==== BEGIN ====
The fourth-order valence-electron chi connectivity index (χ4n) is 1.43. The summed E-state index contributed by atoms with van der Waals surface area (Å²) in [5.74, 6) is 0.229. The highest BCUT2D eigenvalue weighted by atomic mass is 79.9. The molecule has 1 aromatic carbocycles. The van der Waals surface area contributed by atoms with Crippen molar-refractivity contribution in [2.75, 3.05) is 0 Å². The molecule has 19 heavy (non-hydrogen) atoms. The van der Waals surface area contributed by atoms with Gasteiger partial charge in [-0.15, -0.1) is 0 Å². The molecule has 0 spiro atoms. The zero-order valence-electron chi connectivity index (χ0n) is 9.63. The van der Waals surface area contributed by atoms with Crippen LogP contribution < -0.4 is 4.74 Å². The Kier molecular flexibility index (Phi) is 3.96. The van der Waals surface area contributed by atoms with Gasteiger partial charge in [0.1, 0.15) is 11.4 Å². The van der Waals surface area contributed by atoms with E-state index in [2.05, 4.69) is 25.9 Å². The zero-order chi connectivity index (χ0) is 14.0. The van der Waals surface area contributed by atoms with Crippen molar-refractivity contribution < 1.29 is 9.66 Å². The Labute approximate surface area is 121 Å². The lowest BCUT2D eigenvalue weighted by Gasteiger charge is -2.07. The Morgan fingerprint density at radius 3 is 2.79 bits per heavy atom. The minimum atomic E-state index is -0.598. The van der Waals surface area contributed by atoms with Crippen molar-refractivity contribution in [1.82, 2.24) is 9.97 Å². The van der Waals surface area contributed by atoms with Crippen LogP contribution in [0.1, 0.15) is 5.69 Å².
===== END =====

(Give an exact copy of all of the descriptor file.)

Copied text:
The fourth-order valence-electron chi connectivity index (χ4n) is 1.43. The summed E-state index contributed by atoms with van der Waals surface area (Å²) in [5.74, 6) is 0.229. The highest BCUT2D eigenvalue weighted by atomic mass is 79.9. The molecule has 1 aromatic carbocycles. The van der Waals surface area contributed by atoms with Crippen molar-refractivity contribution in [2.75, 3.05) is 0 Å². The molecule has 19 heavy (non-hydrogen) atoms. The van der Waals surface area contributed by atoms with Gasteiger partial charge in [-0.15, -0.1) is 0 Å². The molecule has 0 spiro atoms. The zero-order valence-electron chi connectivity index (χ0n) is 9.63. The van der Waals surface area contributed by atoms with Crippen LogP contribution < -0.4 is 4.74 Å². The Kier molecular flexibility index (Phi) is 3.96. The van der Waals surface area contributed by atoms with Gasteiger partial charge in [0.1, 0.15) is 11.4 Å². The van der Waals surface area contributed by atoms with E-state index in [2.05, 4.69) is 25.9 Å². The zero-order chi connectivity index (χ0) is 14.0. The van der Waals surface area contributed by atoms with Crippen molar-refractivity contribution < 1.29 is 9.66 Å². The Labute approximate surface area is 121 Å². The lowest BCUT2D eigenvalue weighted by Gasteiger charge is -2.07. The Morgan fingerprint density at radius 3 is 2.79 bits per heavy atom. The minimum atomic E-state index is -0.598. The van der Waals surface area contributed by atoms with Crippen molar-refractivity contribution in [1.82, 2.24) is 9.97 Å². The van der Waals surface area contributed by atoms with Crippen LogP contribution in [0.1, 0.15) is 5.69 Å².